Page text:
Nonprofit professionals of all types seem to have a love-hate relationship with fundraising events. Events can be costly, ineffective, deplete staff time and drain organizational resources. Conversely, events can also help increase visibility for your mission, build a broader base of support, celebrate milestones and, in some cases, raise significant funds.
Regardless of how your organization feels about fundraising events, if you are committed to hosting them, you should also be committed to doing what it takes to make them successful. While fundraising events can run the gamut from large galas to small, curated home events, the following focus areas can be helpful in ensuring that your event is more organized and successful.
Establish Role Clarity
One of the main pain points for non-fundraising staff in regard to fundraising events is being asked (many times at the last minute) for significant time and input on an event while also managing competing priorities. To avoid this dynamic, which can erode efforts to build a greater culture of philanthropy within your organization, you must establish role clarity at the start of the event planning.
It is a helpful practice to hold a kickoff meeting that convenes everyone who will be involved in the event. Try to make this first kickoff meeting inclusive of any staff involved in the event. This means inviting someone from the finance department, since they’ll inevitably be tracking revenue, inviting IT staff with whom you’d like to collaborate for A/V needs, or the operations and facilities staff who will need to help with day-of logistics. Ideally, this kickoff meeting should include a discussion of the purpose of the event, key goals/benchmarks, the planning timeline and most importantly, roles and responsibilities.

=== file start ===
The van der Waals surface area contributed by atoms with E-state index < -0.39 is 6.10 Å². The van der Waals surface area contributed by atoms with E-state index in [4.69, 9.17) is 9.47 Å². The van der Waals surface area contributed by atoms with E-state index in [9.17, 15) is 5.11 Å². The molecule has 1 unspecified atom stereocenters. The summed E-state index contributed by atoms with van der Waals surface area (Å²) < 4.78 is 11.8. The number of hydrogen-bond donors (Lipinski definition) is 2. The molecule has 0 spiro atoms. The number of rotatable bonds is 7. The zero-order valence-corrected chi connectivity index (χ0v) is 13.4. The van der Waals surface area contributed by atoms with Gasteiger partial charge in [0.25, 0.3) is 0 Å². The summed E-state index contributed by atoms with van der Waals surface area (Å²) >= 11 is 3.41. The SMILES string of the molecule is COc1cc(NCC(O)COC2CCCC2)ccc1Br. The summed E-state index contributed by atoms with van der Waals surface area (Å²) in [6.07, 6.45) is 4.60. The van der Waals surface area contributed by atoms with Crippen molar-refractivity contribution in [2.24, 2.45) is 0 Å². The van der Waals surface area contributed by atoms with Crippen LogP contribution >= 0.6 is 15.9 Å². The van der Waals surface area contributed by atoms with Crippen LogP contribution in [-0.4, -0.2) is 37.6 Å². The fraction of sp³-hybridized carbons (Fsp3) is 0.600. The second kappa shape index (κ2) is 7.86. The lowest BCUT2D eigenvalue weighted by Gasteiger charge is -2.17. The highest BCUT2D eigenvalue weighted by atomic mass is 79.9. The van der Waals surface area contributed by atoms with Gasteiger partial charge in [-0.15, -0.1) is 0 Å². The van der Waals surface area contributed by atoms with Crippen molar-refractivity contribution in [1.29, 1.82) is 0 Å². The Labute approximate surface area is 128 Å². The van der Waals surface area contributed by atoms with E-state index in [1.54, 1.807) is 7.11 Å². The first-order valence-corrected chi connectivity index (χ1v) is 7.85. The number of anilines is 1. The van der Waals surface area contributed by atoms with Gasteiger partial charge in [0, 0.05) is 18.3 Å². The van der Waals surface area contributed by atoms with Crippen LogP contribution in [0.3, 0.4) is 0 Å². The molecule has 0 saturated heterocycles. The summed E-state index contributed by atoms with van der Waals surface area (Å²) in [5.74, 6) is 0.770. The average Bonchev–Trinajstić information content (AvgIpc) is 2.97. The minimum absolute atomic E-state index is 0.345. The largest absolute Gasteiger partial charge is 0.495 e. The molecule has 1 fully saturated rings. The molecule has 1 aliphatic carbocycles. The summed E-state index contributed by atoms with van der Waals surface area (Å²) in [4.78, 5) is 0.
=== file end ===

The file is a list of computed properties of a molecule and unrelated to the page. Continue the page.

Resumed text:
A useful tool to consider using is a relationship assignment matrix or linear responsibility chart with a timeline, especially when planning a large scale event, so that people understand the nuances of how they will be involved and have an opportunity to provide feedback and ask questions. It must also be noted that board members should have their own separate kickoff meeting, to give a greater degree of attention to their specific roles/responsibilities.
Get Systems in Place Beforehand
It is surprising how often systems for revenue tracking and donor/sponsor recognition can get lost in the shuffle of the event planning process. Before you start receiving money for an event, there should be a cohesive understanding between development and finance staff regarding the coding, tracking and allocation of event income, from sponsorships to ticket sales to night-of gifts. Finding the right tool for end-to-end event management can be tricky, but thankfully there are comprehensive online platforms like LiveImpact and others that can help you manage everything from ticket sales and seating charts to mobile check-in and auctions.
In addition to ensuring that you have appropriate financial tracking and event management systems, it is also highly advisable to map out a donor recognition plan and write acknowledgement templates in advance of receiving money for the event, as well as confirm a clear understanding among your team of how, when and in what way donors and sponsors will be acknowledged.
Progress Reporting for Stakeholders
One of the most challenging parts of managing a fundraising event is keeping a wide variety of stakeholders abreast of progress. As part of establishing role clarity for your event, it should be clear who is providing updates to whom on what and how often. It is particularly helpful to confirm this with board and event committee members, so they are confident that they’ll be receiving updates on event progress at regular intervals. It is also helpful to establish a date by which all event revenue numbers will be close to final, to appease those eager to know how the event performed financially.